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Leading a Global Learning Collaborative to Improve Services for Human Trafficking Victims

toAnti Trafficking Project Global Learning Collaborative

By Megan Aebi
May 19, 2017

Since 2001, Safe Horizon’s Anti-Trafficking Program (ATP) has been working with survivors of human trafficking in New York City. ATP uses a client centered approach to provide both legal and case management services for children and adults so they can heal emotionally, find justice, and rebuild their lives. ATP is the largest human trafficking program on the East Coast.

Building on our expertise and recognizing that much more can be done to combat this global issue, we are bringing together other organizations from around the world who work with trafficking survivors to share what works best and learn from each other’s experiences.

The Global Learning Collaborative (GLC) is a groundbreaking project, emphasizing cooperative learning to develop principles of practices that will be disseminated to other stakeholders working to end human trafficking. Through organizing and establishing a network of relationships with 9 anti-trafficking programs around the globe, the GLC will collaborate with these organizations to share their expertise and discuss best practices to combat human trafficking.

Why a Global Learning Collaborative?

Most anti-trafficking service providers have less than 15 years of experience in service delivery. This creates a lack of collective knowledge regarding how service providers assist trafficking victims. Presently there are no recognized principles of practice guiding this field. Given the scarcity of resources available to combat human trafficking, identifying principles of practice will support providers, who often face severely limited resources, and better serve people affected by human trafficking.

How Will the Global Learning Collaborative Help End Trafficking?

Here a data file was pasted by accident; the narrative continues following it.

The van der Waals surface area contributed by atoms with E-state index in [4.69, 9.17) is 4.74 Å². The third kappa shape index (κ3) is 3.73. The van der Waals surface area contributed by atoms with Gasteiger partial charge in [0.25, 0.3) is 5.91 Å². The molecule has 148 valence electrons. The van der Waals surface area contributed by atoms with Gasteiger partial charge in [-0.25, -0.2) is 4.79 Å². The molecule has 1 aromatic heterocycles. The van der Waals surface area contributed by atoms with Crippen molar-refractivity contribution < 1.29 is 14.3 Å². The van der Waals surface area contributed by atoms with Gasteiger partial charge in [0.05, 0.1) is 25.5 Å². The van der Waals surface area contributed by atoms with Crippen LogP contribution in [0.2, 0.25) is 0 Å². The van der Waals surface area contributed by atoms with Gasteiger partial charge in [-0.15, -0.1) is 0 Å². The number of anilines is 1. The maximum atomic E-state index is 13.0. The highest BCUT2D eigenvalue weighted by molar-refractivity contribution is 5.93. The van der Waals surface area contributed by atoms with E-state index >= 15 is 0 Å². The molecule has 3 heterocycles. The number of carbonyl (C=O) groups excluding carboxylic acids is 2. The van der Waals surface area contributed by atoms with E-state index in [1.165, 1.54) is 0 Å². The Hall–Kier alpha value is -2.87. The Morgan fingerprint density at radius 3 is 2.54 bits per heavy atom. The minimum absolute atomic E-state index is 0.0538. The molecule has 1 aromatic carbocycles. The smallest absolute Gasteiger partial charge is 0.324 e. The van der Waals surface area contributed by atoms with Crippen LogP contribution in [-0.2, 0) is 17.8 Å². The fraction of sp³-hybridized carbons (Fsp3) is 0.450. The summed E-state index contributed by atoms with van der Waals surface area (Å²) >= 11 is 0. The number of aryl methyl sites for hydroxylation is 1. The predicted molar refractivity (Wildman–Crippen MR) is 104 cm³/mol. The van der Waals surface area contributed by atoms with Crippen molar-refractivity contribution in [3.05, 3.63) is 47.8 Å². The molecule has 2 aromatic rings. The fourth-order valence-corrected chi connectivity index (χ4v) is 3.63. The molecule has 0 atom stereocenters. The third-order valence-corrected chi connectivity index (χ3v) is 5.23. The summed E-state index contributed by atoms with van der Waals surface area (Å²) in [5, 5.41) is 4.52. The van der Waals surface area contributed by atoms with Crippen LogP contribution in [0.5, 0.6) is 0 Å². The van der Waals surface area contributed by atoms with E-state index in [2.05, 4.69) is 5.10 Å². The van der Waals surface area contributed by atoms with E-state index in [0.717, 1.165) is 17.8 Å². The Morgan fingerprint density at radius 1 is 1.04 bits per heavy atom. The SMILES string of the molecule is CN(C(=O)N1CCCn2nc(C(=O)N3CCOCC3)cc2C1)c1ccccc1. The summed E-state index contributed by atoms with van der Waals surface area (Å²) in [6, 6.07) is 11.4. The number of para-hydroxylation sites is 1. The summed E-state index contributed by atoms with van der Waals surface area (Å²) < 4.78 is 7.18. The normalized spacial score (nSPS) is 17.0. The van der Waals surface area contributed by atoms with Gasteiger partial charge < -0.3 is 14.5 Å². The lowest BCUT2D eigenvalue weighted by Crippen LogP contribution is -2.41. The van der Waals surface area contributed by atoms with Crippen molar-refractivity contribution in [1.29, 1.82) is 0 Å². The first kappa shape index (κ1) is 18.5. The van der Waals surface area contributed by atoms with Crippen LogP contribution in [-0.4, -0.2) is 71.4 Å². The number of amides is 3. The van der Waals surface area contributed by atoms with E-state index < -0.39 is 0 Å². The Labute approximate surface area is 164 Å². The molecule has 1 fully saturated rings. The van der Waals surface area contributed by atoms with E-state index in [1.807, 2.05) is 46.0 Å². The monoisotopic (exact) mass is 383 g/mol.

The GLC is a first-of-its-kind project bringing together ten organizations from around the world to explore best practices for working with survivors of human trafficking. The GLC facilitates the development of a strong network of expert providers well-versed in service provision to survivors of trafficking.

Methodology Behind the Global Learning Collaborative

The GLC began with Rutgers University surveying 30 organizations in 25 countries to learn how organizations identify victims of trafficking, provide services, and define organizational success. Then, we convened 10 service providers in a series of conference calls to explore the question of “what works and why?” in responding to victims of human trafficking. In late May, we brought these providers together in-person to dive deeper into the topics discussed on the calls, with the end goal of providing the anti-trafficking movement with a set of principles of practice to use in working with victims of human trafficking.

Which Organizations are Participating in the Global Learning Collaborative

  1. Chab Dai – Cambodia
  2. CURB – Trinidad & Tobago
  3. Movimiento El Pozo – Peru
  4. HAART – Kenya
  5. HopeNow – Denmark
  6. Idia Renaissance – Nigeria
  7. Prerana – India
  8. Project Respect – Australia
  9. Safe Horizon – USA
  10. Tumbleweed – USA

How to Stay Updated

Interested in learning more about the GLC or about the global movement to end trafficking? Sign up to receive our e-blasts below or follow us on Twitter.

In the meantime, don’t forget to check out our human trafficking stats and facts page for more information or our Anti-Trafficking Program page.

  • Megan Aebi

    Megan Aebi is the Global Learning Collaborative Project Coordinator at our Anti-Trafficking Program. She brings together an international network of human trafficking service providers in a learning collaborative focused on defining best practices in the field. She was previously Director of Special Projects at Comunilife, a community-based health and housing service provider, as well as Project Manager at Boston University’s School of Public Health. She has a MPH from Boston University School of Public Health, specializing in Maternal and Child Health.